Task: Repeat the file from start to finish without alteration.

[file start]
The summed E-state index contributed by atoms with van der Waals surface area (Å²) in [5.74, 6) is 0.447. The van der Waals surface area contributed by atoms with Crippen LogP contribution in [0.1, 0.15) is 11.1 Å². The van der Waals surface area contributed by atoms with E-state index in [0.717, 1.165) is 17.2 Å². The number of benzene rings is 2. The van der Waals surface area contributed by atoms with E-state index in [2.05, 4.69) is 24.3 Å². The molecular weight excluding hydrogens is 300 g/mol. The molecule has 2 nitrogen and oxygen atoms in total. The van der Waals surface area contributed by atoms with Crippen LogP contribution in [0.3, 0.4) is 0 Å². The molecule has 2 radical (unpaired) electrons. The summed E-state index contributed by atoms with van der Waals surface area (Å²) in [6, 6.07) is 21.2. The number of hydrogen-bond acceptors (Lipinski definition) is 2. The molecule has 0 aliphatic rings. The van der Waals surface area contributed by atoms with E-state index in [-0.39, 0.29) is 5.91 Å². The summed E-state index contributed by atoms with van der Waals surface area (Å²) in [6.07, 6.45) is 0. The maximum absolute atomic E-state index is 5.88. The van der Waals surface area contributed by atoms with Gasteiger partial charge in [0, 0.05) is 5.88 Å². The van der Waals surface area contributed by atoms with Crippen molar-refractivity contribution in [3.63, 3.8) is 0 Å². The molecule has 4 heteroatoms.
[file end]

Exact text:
The summed E-state index contributed by atoms with van der Waals surface area (Å²) in [5.74, 6) is 0.447. The van der Waals surface area contributed by atoms with Crippen LogP contribution in [0.1, 0.15) is 11.1 Å². The van der Waals surface area contributed by atoms with E-state index in [0.717, 1.165) is 17.2 Å². The number of benzene rings is 2. The van der Waals surface area contributed by atoms with E-state index in [2.05, 4.69) is 24.3 Å². The molecular weight excluding hydrogens is 300 g/mol. The molecule has 2 nitrogen and oxygen atoms in total. The van der Waals surface area contributed by atoms with Crippen LogP contribution in [0.3, 0.4) is 0 Å². The molecule has 2 radical (unpaired) electrons. The summed E-state index contributed by atoms with van der Waals surface area (Å²) in [6, 6.07) is 21.2. The number of hydrogen-bond acceptors (Lipinski definition) is 2. The molecule has 0 aliphatic rings. The van der Waals surface area contributed by atoms with E-state index in [-0.39, 0.29) is 5.91 Å². The summed E-state index contributed by atoms with van der Waals surface area (Å²) in [6.07, 6.45) is 0. The maximum absolute atomic E-state index is 5.88. The van der Waals surface area contributed by atoms with Gasteiger partial charge in [0, 0.05) is 5.88 Å². The van der Waals surface area contributed by atoms with Crippen molar-refractivity contribution in [3.63, 3.8) is 0 Å². The molecule has 4 heteroatoms.